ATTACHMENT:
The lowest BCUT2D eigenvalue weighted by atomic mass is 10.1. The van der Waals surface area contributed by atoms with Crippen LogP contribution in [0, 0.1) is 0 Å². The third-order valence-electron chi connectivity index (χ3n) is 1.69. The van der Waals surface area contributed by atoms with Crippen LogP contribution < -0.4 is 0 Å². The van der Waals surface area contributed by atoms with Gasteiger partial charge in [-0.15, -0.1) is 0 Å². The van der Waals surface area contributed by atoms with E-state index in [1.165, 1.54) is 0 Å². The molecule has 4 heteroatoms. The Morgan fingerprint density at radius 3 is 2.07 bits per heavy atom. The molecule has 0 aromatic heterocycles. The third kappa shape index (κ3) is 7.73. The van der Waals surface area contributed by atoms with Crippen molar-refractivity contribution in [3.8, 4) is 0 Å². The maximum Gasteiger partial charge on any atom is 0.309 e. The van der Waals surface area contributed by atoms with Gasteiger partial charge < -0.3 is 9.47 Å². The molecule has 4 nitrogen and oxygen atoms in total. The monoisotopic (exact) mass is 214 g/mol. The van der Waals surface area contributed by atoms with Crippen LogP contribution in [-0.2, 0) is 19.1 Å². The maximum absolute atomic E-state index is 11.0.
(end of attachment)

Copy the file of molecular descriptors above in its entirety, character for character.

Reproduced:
The lowest BCUT2D eigenvalue weighted by atomic mass is 10.1. The van der Waals surface area contributed by atoms with Crippen LogP contribution in [0, 0.1) is 0 Å². The third-order valence-electron chi connectivity index (χ3n) is 1.69. The van der Waals surface area contributed by atoms with Crippen LogP contribution < -0.4 is 0 Å². The van der Waals surface area contributed by atoms with Gasteiger partial charge in [-0.15, -0.1) is 0 Å². The van der Waals surface area contributed by atoms with E-state index in [1.165, 1.54) is 0 Å². The molecule has 4 heteroatoms. The Morgan fingerprint density at radius 3 is 2.07 bits per heavy atom. The molecule has 0 aromatic heterocycles. The third kappa shape index (κ3) is 7.73. The van der Waals surface area contributed by atoms with Crippen molar-refractivity contribution in [3.8, 4) is 0 Å². The maximum Gasteiger partial charge on any atom is 0.309 e. The van der Waals surface area contributed by atoms with Gasteiger partial charge < -0.3 is 9.47 Å². The molecule has 4 nitrogen and oxygen atoms in total. The monoisotopic (exact) mass is 214 g/mol. The van der Waals surface area contributed by atoms with Crippen LogP contribution in [-0.2, 0) is 19.1 Å². The maximum absolute atomic E-state index is 11.0.